The COVID-19 pandemic in Bosnia and Herzegovina

Content Providers: CDC/ Alissa Eckert, MS; Dan Higgins, MAMS

In just a few months, COVID-19 has spread around the world, causing a number of health, economic and social consequences. A little more than two months have passed from its outbreak in China to the first patients in Bosnia and Herzegovina. Authorities and the health community in the world, but also in Bosnia and Herzegovina, have faced the COVID-19 pandemic by introducing a series of more or less restrictive preventive measures aimed at preventing the spread of the pandemic.

The authors of the paper published in BJBMS, Arapovic and Skocibusic, conducted a retrospective study of the first two months of the COVID-19 pandemic in Mostar, a regional center in southern Bosnia and Herzegovina. A total of 380 patients diagnosed with COVID-19 at the University Clinical Hospital Mostar were analyzed. Among the 380 patients, 15.8% were treated in the hospital while the other patients were treated by the family physicians. The results of their study showed that a total of 19 patients died, and therefore, the mortality was 5%. Furthermore, mortality was the highest in the patients over 65 years of age. More men than women were admitted to hospital, and the vast majority had pneumonia. One-third of patients who had respiratory support survived.

It should be noted that the abovementioned restrictive anti-epidemic measures were introduced 10 days after the first case appeared. At that time, there were only 18 registered COVID-19 patients in Bosnia and Herzegovina. Therefore, the authors look back at the restrictive preventive measures taken such as the introduction of curfew, restriction of movement, closure of schools, colleges, public facilities and the abolition of social activities and compare the effects of these measures with the effects of health systems in the neighboring countries and the rest of the world. They concluded that in Bosnia and Herzegovina, as well as neighboring countries such as Croatia, Serbia and Macedonia, fewer COVID-19 patients per million inhabitants died during the analyzed period, as compared with that in richer countries such as the United States of America, France, Spain or Italy.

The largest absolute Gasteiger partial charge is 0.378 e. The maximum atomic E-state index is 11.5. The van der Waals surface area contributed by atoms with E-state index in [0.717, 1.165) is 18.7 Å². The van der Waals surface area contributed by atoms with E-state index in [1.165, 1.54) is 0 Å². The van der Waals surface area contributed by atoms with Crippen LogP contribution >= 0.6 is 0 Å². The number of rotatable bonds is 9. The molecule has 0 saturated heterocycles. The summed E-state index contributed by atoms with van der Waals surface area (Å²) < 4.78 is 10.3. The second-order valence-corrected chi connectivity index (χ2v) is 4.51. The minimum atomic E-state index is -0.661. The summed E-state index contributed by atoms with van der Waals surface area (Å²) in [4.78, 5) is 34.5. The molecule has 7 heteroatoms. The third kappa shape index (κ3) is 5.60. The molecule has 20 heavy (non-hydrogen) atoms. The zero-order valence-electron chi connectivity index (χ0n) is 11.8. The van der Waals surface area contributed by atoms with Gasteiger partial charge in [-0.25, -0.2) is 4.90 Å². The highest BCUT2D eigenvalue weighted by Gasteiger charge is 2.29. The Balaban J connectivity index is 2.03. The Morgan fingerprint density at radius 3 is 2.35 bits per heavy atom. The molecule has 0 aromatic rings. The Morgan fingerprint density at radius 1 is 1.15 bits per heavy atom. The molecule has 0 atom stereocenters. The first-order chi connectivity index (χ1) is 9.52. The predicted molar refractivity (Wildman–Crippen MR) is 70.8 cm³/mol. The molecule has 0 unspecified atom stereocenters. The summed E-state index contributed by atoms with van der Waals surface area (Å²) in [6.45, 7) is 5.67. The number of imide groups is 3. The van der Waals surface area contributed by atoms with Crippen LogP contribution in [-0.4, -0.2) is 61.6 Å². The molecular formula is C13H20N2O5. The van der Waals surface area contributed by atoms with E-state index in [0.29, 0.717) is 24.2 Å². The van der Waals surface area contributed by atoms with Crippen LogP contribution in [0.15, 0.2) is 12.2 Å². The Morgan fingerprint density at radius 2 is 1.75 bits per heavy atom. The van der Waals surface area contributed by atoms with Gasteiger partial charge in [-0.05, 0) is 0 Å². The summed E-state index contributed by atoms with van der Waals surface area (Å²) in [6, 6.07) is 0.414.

Reference:

Arapović J, Skočibušić S. The first two months of COVID-19 pandemic in Bosnia and Herzegovina: Single-center experience. Bosn J of Basic Med Sci. 2020

Editor: Edna Skopljak

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